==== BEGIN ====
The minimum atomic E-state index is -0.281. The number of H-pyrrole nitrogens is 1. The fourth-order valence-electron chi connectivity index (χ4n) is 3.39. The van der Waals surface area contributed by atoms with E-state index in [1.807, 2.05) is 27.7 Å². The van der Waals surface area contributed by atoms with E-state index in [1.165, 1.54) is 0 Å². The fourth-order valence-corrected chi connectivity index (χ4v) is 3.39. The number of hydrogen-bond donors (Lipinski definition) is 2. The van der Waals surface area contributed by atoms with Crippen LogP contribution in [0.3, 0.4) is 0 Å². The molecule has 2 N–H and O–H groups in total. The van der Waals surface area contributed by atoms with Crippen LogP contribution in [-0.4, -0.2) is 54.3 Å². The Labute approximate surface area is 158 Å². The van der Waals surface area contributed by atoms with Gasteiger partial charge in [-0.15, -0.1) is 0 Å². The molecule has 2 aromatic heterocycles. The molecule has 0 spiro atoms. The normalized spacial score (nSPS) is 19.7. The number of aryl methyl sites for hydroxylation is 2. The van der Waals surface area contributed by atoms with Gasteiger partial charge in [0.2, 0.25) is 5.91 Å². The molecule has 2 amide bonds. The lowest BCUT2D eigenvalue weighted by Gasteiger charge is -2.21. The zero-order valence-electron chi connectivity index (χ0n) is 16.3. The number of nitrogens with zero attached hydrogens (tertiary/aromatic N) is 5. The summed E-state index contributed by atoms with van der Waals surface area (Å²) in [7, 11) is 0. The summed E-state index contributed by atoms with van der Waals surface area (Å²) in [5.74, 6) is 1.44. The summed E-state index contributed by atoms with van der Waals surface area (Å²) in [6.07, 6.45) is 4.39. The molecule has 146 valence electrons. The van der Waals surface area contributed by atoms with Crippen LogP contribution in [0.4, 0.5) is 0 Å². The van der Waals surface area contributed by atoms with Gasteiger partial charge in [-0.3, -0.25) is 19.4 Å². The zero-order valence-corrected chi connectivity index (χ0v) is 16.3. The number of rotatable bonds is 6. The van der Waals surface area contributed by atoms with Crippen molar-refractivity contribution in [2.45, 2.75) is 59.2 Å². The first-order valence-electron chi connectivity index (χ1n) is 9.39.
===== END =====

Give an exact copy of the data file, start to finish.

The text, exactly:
The minimum atomic E-state index is -0.281. The number of H-pyrrole nitrogens is 1. The fourth-order valence-electron chi connectivity index (χ4n) is 3.39. The van der Waals surface area contributed by atoms with E-state index in [1.807, 2.05) is 27.7 Å². The van der Waals surface area contributed by atoms with E-state index in [1.165, 1.54) is 0 Å². The fourth-order valence-corrected chi connectivity index (χ4v) is 3.39. The number of hydrogen-bond donors (Lipinski definition) is 2. The van der Waals surface area contributed by atoms with Crippen LogP contribution in [0.3, 0.4) is 0 Å². The molecule has 2 N–H and O–H groups in total. The van der Waals surface area contributed by atoms with Crippen LogP contribution in [-0.4, -0.2) is 54.3 Å². The Labute approximate surface area is 158 Å². The van der Waals surface area contributed by atoms with Gasteiger partial charge in [-0.15, -0.1) is 0 Å². The molecule has 2 aromatic heterocycles. The molecule has 0 spiro atoms. The normalized spacial score (nSPS) is 19.7. The number of aryl methyl sites for hydroxylation is 2. The van der Waals surface area contributed by atoms with Gasteiger partial charge in [0.2, 0.25) is 5.91 Å². The molecule has 2 amide bonds. The lowest BCUT2D eigenvalue weighted by Gasteiger charge is -2.21. The zero-order valence-electron chi connectivity index (χ0n) is 16.3. The number of nitrogens with zero attached hydrogens (tertiary/aromatic N) is 5. The summed E-state index contributed by atoms with van der Waals surface area (Å²) in [7, 11) is 0. The summed E-state index contributed by atoms with van der Waals surface area (Å²) in [5.74, 6) is 1.44. The summed E-state index contributed by atoms with van der Waals surface area (Å²) in [6.07, 6.45) is 4.39. The molecule has 146 valence electrons. The van der Waals surface area contributed by atoms with Crippen LogP contribution in [0.4, 0.5) is 0 Å². The van der Waals surface area contributed by atoms with Gasteiger partial charge in [-0.3, -0.25) is 19.4 Å². The zero-order valence-corrected chi connectivity index (χ0v) is 16.3. The number of rotatable bonds is 6. The van der Waals surface area contributed by atoms with Crippen molar-refractivity contribution in [2.45, 2.75) is 59.2 Å². The first-order valence-electron chi connectivity index (χ1n) is 9.39.